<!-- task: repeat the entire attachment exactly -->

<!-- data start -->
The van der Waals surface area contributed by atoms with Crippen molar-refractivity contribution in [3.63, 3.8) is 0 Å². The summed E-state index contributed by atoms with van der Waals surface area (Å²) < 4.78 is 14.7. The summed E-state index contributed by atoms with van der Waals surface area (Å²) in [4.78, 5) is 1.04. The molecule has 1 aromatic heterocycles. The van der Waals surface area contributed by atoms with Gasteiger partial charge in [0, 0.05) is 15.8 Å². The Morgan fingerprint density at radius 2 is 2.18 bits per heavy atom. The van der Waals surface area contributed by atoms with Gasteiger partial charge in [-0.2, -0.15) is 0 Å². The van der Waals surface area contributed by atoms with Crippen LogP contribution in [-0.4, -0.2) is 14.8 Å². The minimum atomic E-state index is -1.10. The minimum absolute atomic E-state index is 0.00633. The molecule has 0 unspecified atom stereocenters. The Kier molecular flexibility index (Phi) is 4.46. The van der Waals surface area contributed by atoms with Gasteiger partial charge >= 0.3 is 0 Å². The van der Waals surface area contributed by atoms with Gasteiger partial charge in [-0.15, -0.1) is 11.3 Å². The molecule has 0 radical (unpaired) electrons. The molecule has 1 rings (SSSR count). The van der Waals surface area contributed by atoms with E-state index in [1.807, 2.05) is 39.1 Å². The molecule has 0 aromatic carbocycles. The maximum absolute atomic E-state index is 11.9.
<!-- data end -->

The van der Waals surface area contributed by atoms with Crippen molar-refractivity contribution in [3.63, 3.8) is 0 Å². The summed E-state index contributed by atoms with van der Waals surface area (Å²) < 4.78 is 14.7. The summed E-state index contributed by atoms with van der Waals surface area (Å²) in [4.78, 5) is 1.04. The molecule has 1 aromatic heterocycles. The van der Waals surface area contributed by atoms with Gasteiger partial charge in [0, 0.05) is 15.8 Å². The Morgan fingerprint density at radius 2 is 2.18 bits per heavy atom. The van der Waals surface area contributed by atoms with Gasteiger partial charge in [-0.2, -0.15) is 0 Å². The van der Waals surface area contributed by atoms with Crippen LogP contribution in [-0.4, -0.2) is 14.8 Å². The minimum atomic E-state index is -1.10. The minimum absolute atomic E-state index is 0.00633. The molecule has 0 unspecified atom stereocenters. The Kier molecular flexibility index (Phi) is 4.46. The van der Waals surface area contributed by atoms with Gasteiger partial charge >= 0.3 is 0 Å². The van der Waals surface area contributed by atoms with Gasteiger partial charge in [-0.15, -0.1) is 11.3 Å². The molecule has 0 radical (unpaired) electrons. The molecule has 1 rings (SSSR count). The van der Waals surface area contributed by atoms with E-state index in [1.807, 2.05) is 39.1 Å². The molecule has 0 aromatic carbocycles. The maximum absolute atomic E-state index is 11.9.